How exercise can help ease a loved one’s arthritis pain

May 3rd, 2019

By: Sharon Roth Maguire, MS, RN, GNP-BC Chief Clinical Quality Officer, BrightStar Care

Osteoarthritis and rheumatoid arthritis are the two most common types of arthritis. According to the Centers for Disease Control and Prevention, more than 30 million U.S. adults suffer from osteoarthritis. This condition is also known as degenerative joint disease, and it mainly occurs in the:

  • Hands
  • Hips
  • Knees 

Rheumatoid arthritis on the other hand is an autoimmune and inflammatory disease and causes painful swelling in the affected parts of the body. It mainly occurs in the:

  • Hands
  • Knees
  • Wrists

Both osteoarthritis and rheumatoid arthritis can be painful and cause your loved one’s body to be stiff and achy. It’s important to know how to protect a loved one’s joints as they age and use strategies such as exercise to relieve their discomfort.

Exercises to relieve arthritis discomfort

As we age, everyone experiences some degree of osteoarthritic changes in their joints. With osteoarthritis, the cartilage within a joint starts to break down, and the underlying bone changes. The joint disease develops slowly and worsens over time. Some older adults can even have reduced function and possible disability as a result of osteoarthritis.
 
Rheumatoid arthritis is the result of the body’s immune system attacking healthy cells. It attacks the joints and leads to damage in the joint tissue. The tissue damage can cause long-lasting or chronic pain, lack of balance, and deformity. People with rheumatoid arthritis also commonly experience more systemic symptoms such as fatigue, malaise, etc. and may require a specialized exercise regimen, so be sure to consult your healthcare provider.
 
Exercise is the most effective nondrug treatment for reducing pain and improving range of motion for loved ones suffering from various forms of arthritis, accordi­ng to the Arthritis Foundation. Joint-friendly physical activities place less stress on the body and reduce the risk of injury. Helpful exercise options include:

  • Tai chi and yoga: Tai chi and yoga use deep breathing, flowing movements, gentle poses, and meditation. They can increase flexibility and balance and reduce stress in your loved one’s life.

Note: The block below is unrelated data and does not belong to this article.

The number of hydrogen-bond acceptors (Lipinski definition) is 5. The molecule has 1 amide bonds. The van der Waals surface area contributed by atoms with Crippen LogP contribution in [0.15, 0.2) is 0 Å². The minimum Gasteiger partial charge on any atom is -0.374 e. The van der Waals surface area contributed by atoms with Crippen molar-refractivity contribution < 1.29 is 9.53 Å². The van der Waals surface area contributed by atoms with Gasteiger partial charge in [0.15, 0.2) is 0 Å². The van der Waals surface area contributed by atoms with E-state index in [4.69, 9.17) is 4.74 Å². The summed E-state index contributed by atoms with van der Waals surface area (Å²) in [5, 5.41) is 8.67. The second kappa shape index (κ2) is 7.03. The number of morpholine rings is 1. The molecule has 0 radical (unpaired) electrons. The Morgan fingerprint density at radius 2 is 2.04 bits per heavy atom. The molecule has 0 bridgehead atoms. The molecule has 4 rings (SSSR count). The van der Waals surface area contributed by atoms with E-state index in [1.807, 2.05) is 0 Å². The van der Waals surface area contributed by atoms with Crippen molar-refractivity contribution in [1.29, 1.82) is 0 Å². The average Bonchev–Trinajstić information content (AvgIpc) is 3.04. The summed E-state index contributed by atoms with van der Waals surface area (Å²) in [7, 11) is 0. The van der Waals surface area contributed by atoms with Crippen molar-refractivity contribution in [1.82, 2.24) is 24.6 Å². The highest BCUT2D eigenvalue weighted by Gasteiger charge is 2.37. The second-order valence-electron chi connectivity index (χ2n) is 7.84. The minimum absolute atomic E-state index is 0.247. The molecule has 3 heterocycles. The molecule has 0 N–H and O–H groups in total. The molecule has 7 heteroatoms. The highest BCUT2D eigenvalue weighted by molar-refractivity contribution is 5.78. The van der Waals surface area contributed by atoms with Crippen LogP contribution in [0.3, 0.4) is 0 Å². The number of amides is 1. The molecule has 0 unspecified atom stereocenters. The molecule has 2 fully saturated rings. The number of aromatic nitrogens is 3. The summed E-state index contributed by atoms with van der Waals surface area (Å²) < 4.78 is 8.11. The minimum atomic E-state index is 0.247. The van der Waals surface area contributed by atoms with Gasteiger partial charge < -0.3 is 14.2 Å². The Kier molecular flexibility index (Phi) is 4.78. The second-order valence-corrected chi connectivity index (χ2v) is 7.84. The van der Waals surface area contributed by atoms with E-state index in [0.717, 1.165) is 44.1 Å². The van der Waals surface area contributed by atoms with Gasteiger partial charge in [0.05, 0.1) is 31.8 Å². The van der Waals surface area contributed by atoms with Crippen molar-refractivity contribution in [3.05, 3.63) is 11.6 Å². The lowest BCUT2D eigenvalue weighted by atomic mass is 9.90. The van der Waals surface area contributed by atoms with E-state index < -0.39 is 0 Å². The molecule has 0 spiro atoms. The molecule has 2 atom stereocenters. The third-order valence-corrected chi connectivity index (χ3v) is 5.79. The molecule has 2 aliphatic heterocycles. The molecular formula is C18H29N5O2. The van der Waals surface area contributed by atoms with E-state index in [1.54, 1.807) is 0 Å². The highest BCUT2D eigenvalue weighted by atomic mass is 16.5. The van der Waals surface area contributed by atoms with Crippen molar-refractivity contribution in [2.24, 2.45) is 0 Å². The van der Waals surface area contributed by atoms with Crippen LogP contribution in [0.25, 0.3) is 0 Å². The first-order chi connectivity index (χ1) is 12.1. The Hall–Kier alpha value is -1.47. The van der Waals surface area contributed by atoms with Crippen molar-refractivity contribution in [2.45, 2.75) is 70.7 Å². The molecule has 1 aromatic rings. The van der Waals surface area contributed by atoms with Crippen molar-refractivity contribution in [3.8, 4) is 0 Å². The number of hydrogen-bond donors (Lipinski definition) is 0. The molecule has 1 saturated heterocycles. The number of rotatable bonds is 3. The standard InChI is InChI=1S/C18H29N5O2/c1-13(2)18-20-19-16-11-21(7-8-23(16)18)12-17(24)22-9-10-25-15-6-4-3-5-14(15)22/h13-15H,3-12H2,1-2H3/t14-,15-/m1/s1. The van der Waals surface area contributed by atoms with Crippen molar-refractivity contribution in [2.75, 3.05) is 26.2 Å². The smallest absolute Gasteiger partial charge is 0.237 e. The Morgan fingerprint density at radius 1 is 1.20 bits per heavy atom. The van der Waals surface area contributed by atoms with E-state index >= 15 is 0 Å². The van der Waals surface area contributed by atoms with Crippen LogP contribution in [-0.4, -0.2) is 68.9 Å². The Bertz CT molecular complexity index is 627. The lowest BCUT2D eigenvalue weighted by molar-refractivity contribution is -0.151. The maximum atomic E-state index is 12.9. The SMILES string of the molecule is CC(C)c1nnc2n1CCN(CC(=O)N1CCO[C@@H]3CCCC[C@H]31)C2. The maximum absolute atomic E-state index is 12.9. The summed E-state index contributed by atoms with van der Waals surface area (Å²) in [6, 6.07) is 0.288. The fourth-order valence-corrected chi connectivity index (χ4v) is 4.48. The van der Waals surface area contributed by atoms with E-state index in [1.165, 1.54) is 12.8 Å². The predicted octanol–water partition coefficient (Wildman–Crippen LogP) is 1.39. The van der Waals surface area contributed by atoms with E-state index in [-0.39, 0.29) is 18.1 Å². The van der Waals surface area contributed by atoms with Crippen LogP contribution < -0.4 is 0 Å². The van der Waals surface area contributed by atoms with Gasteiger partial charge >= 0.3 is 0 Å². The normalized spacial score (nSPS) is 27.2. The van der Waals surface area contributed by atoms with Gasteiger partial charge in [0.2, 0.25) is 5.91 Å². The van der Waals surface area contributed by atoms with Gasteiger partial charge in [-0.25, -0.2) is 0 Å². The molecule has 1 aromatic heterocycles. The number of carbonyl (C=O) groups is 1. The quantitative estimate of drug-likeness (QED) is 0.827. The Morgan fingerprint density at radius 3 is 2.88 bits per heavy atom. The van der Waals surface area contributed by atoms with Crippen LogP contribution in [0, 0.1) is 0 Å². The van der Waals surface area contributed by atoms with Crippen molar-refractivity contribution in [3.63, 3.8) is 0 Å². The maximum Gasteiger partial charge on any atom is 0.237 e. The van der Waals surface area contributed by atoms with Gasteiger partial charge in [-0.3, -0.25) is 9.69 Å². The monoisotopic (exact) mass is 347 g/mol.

• Walking: Walking is an excellent exercise, and it’s accessible for most older adults. It will improve your loved one’s circulation, lower their blood pressure and ease their joint pain. It is essential for them to wear proper shoes, dress properly for the weather and stay hydrated. Encourage your loved one to swing their arms while they walk for better balance and additional exercise benefits.
  • Water exercises: Water exercises are gentle on your loved one’s joints. Swimming and water aerobics can increase flexibility, range of motion and strength while reducing joint stress and stiffness.

Your loved one should stay as active as their health allows and adjust their activity depending on their symptoms. You can also help manage the pain in their joints with heat and cold. Heat can relieve stiffness, and cold can relieve muscle spasms and pain.
 
Also, your loved one’s joints may be stiff after waking up in the morning or after sitting in a chair for an extended period. Simple range-of-motion exercises and positioning will make it easier for them to get out of bed or up from a chair.
 
While still in bed, have your loved one lay flat on their back and make progressive, simple motions of their joints from head to toe or toe to head. They can perform movements such as making a fist with their hand and releasing it or curling their toes and releasing them. Making these motions for five to ten minutes each morning will help loosen your loved one’s joints.
 
When sitting in a chair, make sure your loved one is well positioned and has all their joints supported. Their back should be against the back of the chair or couch. It’s also important that their shoulders and elbows are in proper alignment. Propping their arms on a pillow can be helpful. Support legs with a pillow, wedge or ottoman. All of these easy adjustments can decrease your loved one’s pain and make it easier to get up from the chair.

A team approach to maintaining motion

Having arthritis doesn’t mean your loved one needs to be in bed or a chair all day. BrightStar Care can assist a client with simple and more complex exercise routines. Our caregivers can assist with walking, or they can accompany clients, driving them if needed, to the gym or pool for exercises.
 
A BrightStar Care professional caregiver can also conduct “sit and be fit” chair-based exercises in the home and do range of motion exercises with clients to keep joints limber. If physician-ordered therapies are needed, BrightStar Care can arrange for a physical or occupational therapist to carry out the prescribed treatments.
 
Working with an in-home nurse or caregiver can help people with arthritis manage their pain and maintain more independence. To learn how your loved one might benefit from our expert in-home care team, call 866-618-7827 or contact a BrightStar Care® home care agency near you.